How Science Saves Our Eyes: an Evolution of Cataract Surgery
Many cataract surgeries are performed all over the world, every single day. Considering the skill and technology used in surgery today, it might surprise some people to know that that cataract surgery has been around for thousands of years. This guide will help you learn more about the development one this highly sophisticated procedure.
What does Cataract Surgery Look Like Today?
Today, cataract surgery is one of the most commonly performed procedures across the world. A surgeon removes a cataract lens and replaces it with a special implant. The procedure can be completed in less than 30 minutes.
The Start of Cataract Surgery
One of the earliest forms of cataract surgery is known as “couching,” and it dates back to the 5th century. A physician performing couching would dislodge a developed cataract with the use of a needle. Although this method would not remove the cataract from the eye, it would instantly improve a person’s vision as the cataract would no longer be blocking the light to the eye. Unfortunately, the initial success of this procedure was short-lived. It was common for a person’s condition to worsen after the procedure, and some people even went completely blind.
Extracapsular Cataract Surgery
There is some dispute about when extracapsular cataract surgery was first practiced, with some people believing it was used in India during the 7th century. This method became common practice across the world in the 18th century. The procedure involved making a large incision in the cornea, puncturing the lens capsule, and then extracting the lens cortex. This procedure was much more successful than the couching method, usually resulting in a successful recovery for about 50% of patients. However, post-surgery complications were common and would have a considerable effect. Complications included poor wound healing and infections, among other issues.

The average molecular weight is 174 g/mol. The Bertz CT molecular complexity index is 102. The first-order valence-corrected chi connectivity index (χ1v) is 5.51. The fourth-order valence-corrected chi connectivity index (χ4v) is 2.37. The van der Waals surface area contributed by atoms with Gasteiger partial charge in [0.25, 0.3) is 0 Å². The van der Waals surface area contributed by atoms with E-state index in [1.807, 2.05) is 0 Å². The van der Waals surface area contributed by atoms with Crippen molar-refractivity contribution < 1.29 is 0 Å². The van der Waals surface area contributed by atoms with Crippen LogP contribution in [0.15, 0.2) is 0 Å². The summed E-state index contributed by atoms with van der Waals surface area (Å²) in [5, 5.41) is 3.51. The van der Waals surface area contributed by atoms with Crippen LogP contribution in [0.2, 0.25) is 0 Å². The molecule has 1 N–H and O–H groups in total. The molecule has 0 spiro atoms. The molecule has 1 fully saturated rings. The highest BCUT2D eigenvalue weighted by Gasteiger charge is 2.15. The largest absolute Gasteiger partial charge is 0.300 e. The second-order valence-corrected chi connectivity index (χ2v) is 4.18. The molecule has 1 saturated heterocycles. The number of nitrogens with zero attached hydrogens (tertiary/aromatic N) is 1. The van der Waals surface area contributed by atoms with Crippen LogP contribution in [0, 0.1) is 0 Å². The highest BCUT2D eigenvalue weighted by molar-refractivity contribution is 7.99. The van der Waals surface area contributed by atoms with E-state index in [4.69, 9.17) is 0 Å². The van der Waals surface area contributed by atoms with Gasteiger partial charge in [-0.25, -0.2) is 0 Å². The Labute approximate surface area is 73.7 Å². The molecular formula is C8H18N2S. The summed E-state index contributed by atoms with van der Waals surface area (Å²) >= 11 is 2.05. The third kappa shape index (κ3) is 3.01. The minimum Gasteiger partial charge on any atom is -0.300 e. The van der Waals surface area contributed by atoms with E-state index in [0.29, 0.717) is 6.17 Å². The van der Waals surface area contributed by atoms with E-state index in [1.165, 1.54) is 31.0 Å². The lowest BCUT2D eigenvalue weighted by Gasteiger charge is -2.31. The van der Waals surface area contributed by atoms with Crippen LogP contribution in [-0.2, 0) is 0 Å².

Intracapsular Cataract Extraction
The earliest documented example of an intracapsular cataract extraction performance dates back to 1753, credited to an English surgeon called Samuel Sharp. This procedure involves removing the opacified lens and the surrounding capsule. The exact techniques used differed throughout the world; however, the results were usually pretty similar. Removing the lens and capsule required a surgeon to make a large incision, resulting in a longer healing time and a higher infection rate. Since the lens capsule acted as a barrier between the anterior and posterior chambers, its detachment would commonly cause several further complications in the patients’ vision.
One of the important developments in cataract surgery was thanks to the creation of intraocular lenses by Sir Harold Ridley in 1949. Before this method was created, patients would be aphakic (without lens) after cataract surgery. This would mean that although the patient’s vision was no longer cloudy, it would still remain poor due to the absence of a lens. Sir Harold Ridley was the first person to successfully develop an intraocular lens, a technique that marks the foundation to the type of cataract surgery that is being performed today.